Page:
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Maintaining Eligibility

In order to maintain your eligibility to receive financial aid, you must meet the following requirements:
  • You must be a degree-seeking student.
  • You must meet Satisfactory Academic Progress (SAP).
  • You must be enrolled at least half-time.
Scholarships & Financial Aid monitors your SAP at the end of every semester (professional law, medical, veterinary medicine, dental and pharmacy students are reviewed annually). If you do not meet the requirements for SAP, you have the right to appeal and provide information about extenuating circumstances that may have hindered your progress. Appeals are reviewed on a case-by-case basis. Please note that SAP and minimum enrollment requirements for individual financial aid program eligibility may vary.

In addition to potentially affecting current semester financial aid, drops and withdrawals are considered unsuccessfully completed coursework when determining SAP and will impact completion rate. If you drop below the necessary completion rate you may lose eligibility for financial aid in future terms.

Federal financial aid regulations require us to confirm whether or not a student began attendance in at least one course order to establish eligibility for federal student loans.  Further, a student must begin attendance in all courses if receiving Federal TEACH Grant, and/or Iraq-Afghanistan Service Grant (IASG). Based on the information we receive, adjustments to financial aid awards may be necessary and will likely result in a balance due to the University.

Instructors will confirm which students began attendance/participated in their courses through the Howdy portal. Instructors may reference attendance records, graded assignments, quizzes, exams, or papers to confirm that the student began academic participation. If the instructor confirms beginning attendance in the class there will be no adjustment to financial aid awards. If we do not receive confirmation of beginning attendance in the course(s), we are required to adjust financial aid (TEACH, IASG) based on the remaining hours enrolled.  If we do not receive confirmation of beginning attendance for ANY enrolled course, we are required to cancel ALL federal financial aid (TEACH, IASG, Direct Loans).

In addition to potentially affecting current semester financial aid, drops and withdrawals are considered unsuccessfully completed coursework when determining Satisfactory Academic Progress (SAP) and will impact completion rate. If you drop below the necessary completion rate you may lose eligibility for financial aid in future terms. For more information on SAP, please review the SAP information below.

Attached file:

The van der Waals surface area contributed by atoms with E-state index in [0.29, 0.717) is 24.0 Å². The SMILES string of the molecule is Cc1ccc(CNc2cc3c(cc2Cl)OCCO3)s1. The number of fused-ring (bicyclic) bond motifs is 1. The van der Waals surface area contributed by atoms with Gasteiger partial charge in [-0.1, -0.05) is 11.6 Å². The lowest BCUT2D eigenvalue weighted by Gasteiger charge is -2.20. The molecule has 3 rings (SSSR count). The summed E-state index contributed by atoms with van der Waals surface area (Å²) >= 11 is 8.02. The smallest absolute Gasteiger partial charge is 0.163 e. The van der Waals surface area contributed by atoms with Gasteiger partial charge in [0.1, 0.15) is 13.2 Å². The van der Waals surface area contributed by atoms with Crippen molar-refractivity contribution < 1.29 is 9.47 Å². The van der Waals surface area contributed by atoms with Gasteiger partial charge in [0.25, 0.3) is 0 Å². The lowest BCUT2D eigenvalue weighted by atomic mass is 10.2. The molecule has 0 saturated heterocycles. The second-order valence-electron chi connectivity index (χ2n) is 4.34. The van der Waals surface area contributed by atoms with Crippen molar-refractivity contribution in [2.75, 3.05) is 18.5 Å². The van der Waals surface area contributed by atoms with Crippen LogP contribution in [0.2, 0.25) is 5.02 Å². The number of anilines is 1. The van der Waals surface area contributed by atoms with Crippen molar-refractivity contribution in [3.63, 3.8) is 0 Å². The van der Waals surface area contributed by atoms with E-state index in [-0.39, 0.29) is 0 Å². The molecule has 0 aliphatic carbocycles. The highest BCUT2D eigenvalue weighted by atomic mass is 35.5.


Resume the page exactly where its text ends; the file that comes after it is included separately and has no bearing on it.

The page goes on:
SAP Components
There are three components to SAP. Failure to comply with any component may result in a loss of aid eligibility. The three components are as follows:Minimum Grade Point Average (GPA)

Graduate Students: 3.0

Completion Rate (Deficit Hours)While students are expected to enroll full-time to be eligible for financial aid, each student must successfully complete at least a minimum percentage of all credit hours attempted. This percentage includes all institutional and transfer credit hours, regardless of whether or not financial aid was received. Grades of W, D, F, I, U, Q, X, NG, and grade exclusions are not considered to be adequate grades for completion.
  • Graduate Students: 67%
Maximum Hours (Excessive Hours)

Students are expected to complete their degree pursuits within a maximum timeframe, including transfer hours earned as well as institutional attempted hours. Students may not receive financial assistance beyond the following:
  • Graduate Students: 150% of degree program requirements
Credit hours are cumulative; thus, students working towards obtaining more than one degree in the same category (e.g., double major) may reach this maximum timeframe before completing their course of study and may need to appeal eligibility.
SAP Warnings
After one semester of not meeting the SAP standards, students will be issued a warning and will be permitted to receive financial aid for the next semester. However, after the one semester of warning, students who fail to meet any one or a combination of the SAP components will be ineligible for financial assistance.

Students may appeal ineligibility by providing information on extenuating circumstances, indicating what has changed to allow successful academic progress. If an appeal is granted, students may be placed on financial aid probation and asked to follow an academic plan that will lead to meeting minimum SAP requirements in the near future. If students do not meet the terms of probation, eligibility for financial aid will cease and all remaining aid will be cancelled. Subsequent appeals of the same nature are not permitted. Once a student falls from his/her academic plan and loses eligibility, the only way to regain eligibility for financial aid is to meet the SAP requirements.
SAP Notifications
Students who fail to meet minimum SAP standards are not eligible to receive financial aid. Students will be notified of the reason(s) for the loss of eligibility through a letter sent to the permanent address on file with the University as well as via the Scholarships & Financial Aid Portal.

Students may appeal their ineligibility by providing information on extenuating circumstances, indicating what has changed to allow successful academic progress. However, the submission of an appeal is only a request and does not guarantee that scholarship or financial aid eligibility will be reinstated. The appeal must be submitted online through howdy.tamu.edu. Click the My Finances tab and enter the Scholarships & Financial Aid Portal. The student should provide evidence of the extenuating circumstances that occurred.  Please note that the financial aid appeal process is different from college/department academic appeal processes.